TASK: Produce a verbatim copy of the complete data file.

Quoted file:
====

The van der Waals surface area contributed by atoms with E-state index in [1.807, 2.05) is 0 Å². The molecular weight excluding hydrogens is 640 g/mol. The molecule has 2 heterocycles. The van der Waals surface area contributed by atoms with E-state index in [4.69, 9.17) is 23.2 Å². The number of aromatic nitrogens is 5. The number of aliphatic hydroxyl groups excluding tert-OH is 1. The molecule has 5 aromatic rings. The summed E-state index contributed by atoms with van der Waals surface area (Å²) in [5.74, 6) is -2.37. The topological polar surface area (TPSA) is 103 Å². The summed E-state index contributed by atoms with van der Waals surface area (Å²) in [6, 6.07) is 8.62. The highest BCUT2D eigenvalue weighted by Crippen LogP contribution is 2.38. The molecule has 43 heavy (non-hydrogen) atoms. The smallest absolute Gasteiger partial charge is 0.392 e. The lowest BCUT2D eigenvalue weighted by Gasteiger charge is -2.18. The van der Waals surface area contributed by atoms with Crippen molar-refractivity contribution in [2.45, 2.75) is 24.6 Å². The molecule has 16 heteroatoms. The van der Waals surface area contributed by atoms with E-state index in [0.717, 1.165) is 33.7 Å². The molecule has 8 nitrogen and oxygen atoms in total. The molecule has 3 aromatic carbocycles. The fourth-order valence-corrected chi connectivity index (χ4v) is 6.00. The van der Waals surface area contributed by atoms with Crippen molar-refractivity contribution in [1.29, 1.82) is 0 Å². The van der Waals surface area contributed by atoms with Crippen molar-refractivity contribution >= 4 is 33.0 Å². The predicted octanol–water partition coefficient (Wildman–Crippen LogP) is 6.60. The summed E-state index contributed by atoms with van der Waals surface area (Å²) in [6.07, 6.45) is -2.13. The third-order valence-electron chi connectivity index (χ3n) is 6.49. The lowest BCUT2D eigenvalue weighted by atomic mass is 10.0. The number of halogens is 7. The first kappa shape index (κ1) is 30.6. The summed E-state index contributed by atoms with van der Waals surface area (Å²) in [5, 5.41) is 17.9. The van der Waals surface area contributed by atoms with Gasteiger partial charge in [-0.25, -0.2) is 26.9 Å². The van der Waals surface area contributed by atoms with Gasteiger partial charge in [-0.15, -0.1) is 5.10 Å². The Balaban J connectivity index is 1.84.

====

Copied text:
The van der Waals surface area contributed by atoms with E-state index in [1.807, 2.05) is 0 Å². The molecular weight excluding hydrogens is 640 g/mol. The molecule has 2 heterocycles. The van der Waals surface area contributed by atoms with E-state index in [4.69, 9.17) is 23.2 Å². The number of aromatic nitrogens is 5. The number of aliphatic hydroxyl groups excluding tert-OH is 1. The molecule has 5 aromatic rings. The summed E-state index contributed by atoms with van der Waals surface area (Å²) in [5.74, 6) is -2.37. The topological polar surface area (TPSA) is 103 Å². The summed E-state index contributed by atoms with van der Waals surface area (Å²) in [6, 6.07) is 8.62. The highest BCUT2D eigenvalue weighted by Crippen LogP contribution is 2.38. The molecule has 43 heavy (non-hydrogen) atoms. The smallest absolute Gasteiger partial charge is 0.392 e. The lowest BCUT2D eigenvalue weighted by Gasteiger charge is -2.18. The van der Waals surface area contributed by atoms with Crippen molar-refractivity contribution in [2.45, 2.75) is 24.6 Å². The molecule has 16 heteroatoms. The van der Waals surface area contributed by atoms with E-state index in [0.717, 1.165) is 33.7 Å². The molecule has 8 nitrogen and oxygen atoms in total. The molecule has 3 aromatic carbocycles. The fourth-order valence-corrected chi connectivity index (χ4v) is 6.00. The van der Waals surface area contributed by atoms with Crippen molar-refractivity contribution in [1.29, 1.82) is 0 Å². The van der Waals surface area contributed by atoms with Crippen molar-refractivity contribution >= 4 is 33.0 Å². The predicted octanol–water partition coefficient (Wildman–Crippen LogP) is 6.60. The summed E-state index contributed by atoms with van der Waals surface area (Å²) in [6.07, 6.45) is -2.13. The third-order valence-electron chi connectivity index (χ3n) is 6.49. The lowest BCUT2D eigenvalue weighted by atomic mass is 10.0. The number of halogens is 7. The first kappa shape index (κ1) is 30.6. The summed E-state index contributed by atoms with van der Waals surface area (Å²) in [5, 5.41) is 17.9. The van der Waals surface area contributed by atoms with Gasteiger partial charge in [-0.25, -0.2) is 26.9 Å². The van der Waals surface area contributed by atoms with Gasteiger partial charge in [-0.15, -0.1) is 5.10 Å². The Balaban J connectivity index is 1.84.